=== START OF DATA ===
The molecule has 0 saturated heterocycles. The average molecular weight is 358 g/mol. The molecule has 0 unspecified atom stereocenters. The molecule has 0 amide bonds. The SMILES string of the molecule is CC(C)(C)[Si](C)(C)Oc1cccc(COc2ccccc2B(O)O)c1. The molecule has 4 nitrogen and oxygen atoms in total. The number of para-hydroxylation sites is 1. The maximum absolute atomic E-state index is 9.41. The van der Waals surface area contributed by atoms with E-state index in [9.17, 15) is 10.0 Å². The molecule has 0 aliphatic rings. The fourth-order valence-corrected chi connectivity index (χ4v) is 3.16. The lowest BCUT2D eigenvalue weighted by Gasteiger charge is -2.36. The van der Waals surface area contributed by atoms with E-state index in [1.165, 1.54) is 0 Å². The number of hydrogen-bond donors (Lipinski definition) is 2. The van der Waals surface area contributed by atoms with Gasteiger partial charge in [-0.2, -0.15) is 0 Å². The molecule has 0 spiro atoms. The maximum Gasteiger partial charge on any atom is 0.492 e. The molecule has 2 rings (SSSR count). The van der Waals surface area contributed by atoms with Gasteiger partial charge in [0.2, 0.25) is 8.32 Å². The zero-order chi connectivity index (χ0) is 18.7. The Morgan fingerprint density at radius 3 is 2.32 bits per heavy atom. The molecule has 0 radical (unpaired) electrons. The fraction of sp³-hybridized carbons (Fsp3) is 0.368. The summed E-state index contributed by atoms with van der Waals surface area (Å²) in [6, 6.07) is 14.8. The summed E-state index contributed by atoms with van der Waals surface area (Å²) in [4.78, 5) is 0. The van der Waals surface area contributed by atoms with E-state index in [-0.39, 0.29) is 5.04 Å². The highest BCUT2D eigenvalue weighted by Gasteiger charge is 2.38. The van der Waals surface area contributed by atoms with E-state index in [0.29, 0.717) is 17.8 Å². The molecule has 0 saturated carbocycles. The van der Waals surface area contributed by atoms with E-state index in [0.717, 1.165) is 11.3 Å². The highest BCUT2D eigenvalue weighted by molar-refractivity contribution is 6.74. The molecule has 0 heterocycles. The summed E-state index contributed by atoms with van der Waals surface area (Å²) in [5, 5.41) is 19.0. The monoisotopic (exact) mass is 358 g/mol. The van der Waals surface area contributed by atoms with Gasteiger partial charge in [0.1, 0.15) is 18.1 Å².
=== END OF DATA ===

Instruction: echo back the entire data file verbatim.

The molecule has 0 saturated heterocycles. The average molecular weight is 358 g/mol. The molecule has 0 unspecified atom stereocenters. The molecule has 0 amide bonds. The SMILES string of the molecule is CC(C)(C)[Si](C)(C)Oc1cccc(COc2ccccc2B(O)O)c1. The molecule has 4 nitrogen and oxygen atoms in total. The number of para-hydroxylation sites is 1. The maximum absolute atomic E-state index is 9.41. The van der Waals surface area contributed by atoms with E-state index in [9.17, 15) is 10.0 Å². The molecule has 0 aliphatic rings. The fourth-order valence-corrected chi connectivity index (χ4v) is 3.16. The lowest BCUT2D eigenvalue weighted by Gasteiger charge is -2.36. The van der Waals surface area contributed by atoms with E-state index in [1.165, 1.54) is 0 Å². The number of hydrogen-bond donors (Lipinski definition) is 2. The van der Waals surface area contributed by atoms with Gasteiger partial charge in [-0.2, -0.15) is 0 Å². The molecule has 0 spiro atoms. The maximum Gasteiger partial charge on any atom is 0.492 e. The molecule has 2 rings (SSSR count). The van der Waals surface area contributed by atoms with Gasteiger partial charge in [0.2, 0.25) is 8.32 Å². The zero-order chi connectivity index (χ0) is 18.7. The Morgan fingerprint density at radius 3 is 2.32 bits per heavy atom. The molecule has 0 radical (unpaired) electrons. The fraction of sp³-hybridized carbons (Fsp3) is 0.368. The summed E-state index contributed by atoms with van der Waals surface area (Å²) in [6, 6.07) is 14.8. The summed E-state index contributed by atoms with van der Waals surface area (Å²) in [4.78, 5) is 0. The van der Waals surface area contributed by atoms with E-state index in [-0.39, 0.29) is 5.04 Å². The highest BCUT2D eigenvalue weighted by Gasteiger charge is 2.38. The van der Waals surface area contributed by atoms with E-state index in [0.29, 0.717) is 17.8 Å². The molecule has 0 saturated carbocycles. The van der Waals surface area contributed by atoms with E-state index in [0.717, 1.165) is 11.3 Å². The highest BCUT2D eigenvalue weighted by molar-refractivity contribution is 6.74. The molecule has 0 heterocycles. The summed E-state index contributed by atoms with van der Waals surface area (Å²) in [5, 5.41) is 19.0. The monoisotopic (exact) mass is 358 g/mol. The van der Waals surface area contributed by atoms with Gasteiger partial charge in [0.1, 0.15) is 18.1 Å².